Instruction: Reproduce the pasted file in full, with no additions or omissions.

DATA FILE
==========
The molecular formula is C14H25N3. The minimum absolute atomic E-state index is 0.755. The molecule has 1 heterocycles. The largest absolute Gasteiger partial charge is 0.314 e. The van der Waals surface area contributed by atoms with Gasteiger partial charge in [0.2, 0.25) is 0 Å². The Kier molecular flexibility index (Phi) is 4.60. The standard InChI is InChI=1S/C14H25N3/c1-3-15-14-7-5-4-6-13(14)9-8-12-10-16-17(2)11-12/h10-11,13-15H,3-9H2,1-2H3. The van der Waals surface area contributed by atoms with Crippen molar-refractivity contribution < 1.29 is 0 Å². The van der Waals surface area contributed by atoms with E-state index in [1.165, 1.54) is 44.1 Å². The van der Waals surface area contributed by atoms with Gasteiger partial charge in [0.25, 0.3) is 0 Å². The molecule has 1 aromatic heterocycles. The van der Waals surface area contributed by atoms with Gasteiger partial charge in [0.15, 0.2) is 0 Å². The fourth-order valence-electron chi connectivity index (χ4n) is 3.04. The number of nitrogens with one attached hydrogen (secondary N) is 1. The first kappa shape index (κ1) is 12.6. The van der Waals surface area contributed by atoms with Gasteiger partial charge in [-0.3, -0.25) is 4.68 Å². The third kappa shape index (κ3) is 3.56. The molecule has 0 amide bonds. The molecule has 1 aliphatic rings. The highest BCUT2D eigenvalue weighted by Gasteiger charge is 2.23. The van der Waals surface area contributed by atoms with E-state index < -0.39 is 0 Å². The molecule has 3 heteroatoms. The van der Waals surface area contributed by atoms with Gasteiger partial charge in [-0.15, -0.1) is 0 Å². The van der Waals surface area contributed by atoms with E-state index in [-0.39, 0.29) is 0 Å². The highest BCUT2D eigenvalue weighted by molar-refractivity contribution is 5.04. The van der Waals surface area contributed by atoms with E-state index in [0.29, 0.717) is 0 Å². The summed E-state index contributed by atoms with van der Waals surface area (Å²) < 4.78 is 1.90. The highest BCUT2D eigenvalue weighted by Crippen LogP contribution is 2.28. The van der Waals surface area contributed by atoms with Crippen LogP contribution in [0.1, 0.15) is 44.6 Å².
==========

The molecular formula is C14H25N3. The minimum absolute atomic E-state index is 0.755. The molecule has 1 heterocycles. The largest absolute Gasteiger partial charge is 0.314 e. The van der Waals surface area contributed by atoms with Gasteiger partial charge in [0.2, 0.25) is 0 Å². The Kier molecular flexibility index (Phi) is 4.60. The standard InChI is InChI=1S/C14H25N3/c1-3-15-14-7-5-4-6-13(14)9-8-12-10-16-17(2)11-12/h10-11,13-15H,3-9H2,1-2H3. The van der Waals surface area contributed by atoms with Crippen molar-refractivity contribution < 1.29 is 0 Å². The van der Waals surface area contributed by atoms with E-state index in [1.165, 1.54) is 44.1 Å². The van der Waals surface area contributed by atoms with Gasteiger partial charge in [0.25, 0.3) is 0 Å². The molecule has 1 aromatic heterocycles. The van der Waals surface area contributed by atoms with Gasteiger partial charge in [0.15, 0.2) is 0 Å². The fourth-order valence-electron chi connectivity index (χ4n) is 3.04. The number of nitrogens with one attached hydrogen (secondary N) is 1. The first kappa shape index (κ1) is 12.6. The van der Waals surface area contributed by atoms with Gasteiger partial charge in [-0.3, -0.25) is 4.68 Å². The third kappa shape index (κ3) is 3.56. The molecule has 0 amide bonds. The molecule has 1 aliphatic rings. The highest BCUT2D eigenvalue weighted by Gasteiger charge is 2.23. The van der Waals surface area contributed by atoms with E-state index < -0.39 is 0 Å². The molecule has 3 heteroatoms. The van der Waals surface area contributed by atoms with Gasteiger partial charge in [-0.15, -0.1) is 0 Å². The van der Waals surface area contributed by atoms with E-state index in [-0.39, 0.29) is 0 Å². The highest BCUT2D eigenvalue weighted by molar-refractivity contribution is 5.04. The van der Waals surface area contributed by atoms with E-state index in [0.29, 0.717) is 0 Å². The summed E-state index contributed by atoms with van der Waals surface area (Å²) < 4.78 is 1.90. The highest BCUT2D eigenvalue weighted by Crippen LogP contribution is 2.28. The van der Waals surface area contributed by atoms with Crippen LogP contribution in [0.1, 0.15) is 44.6 Å².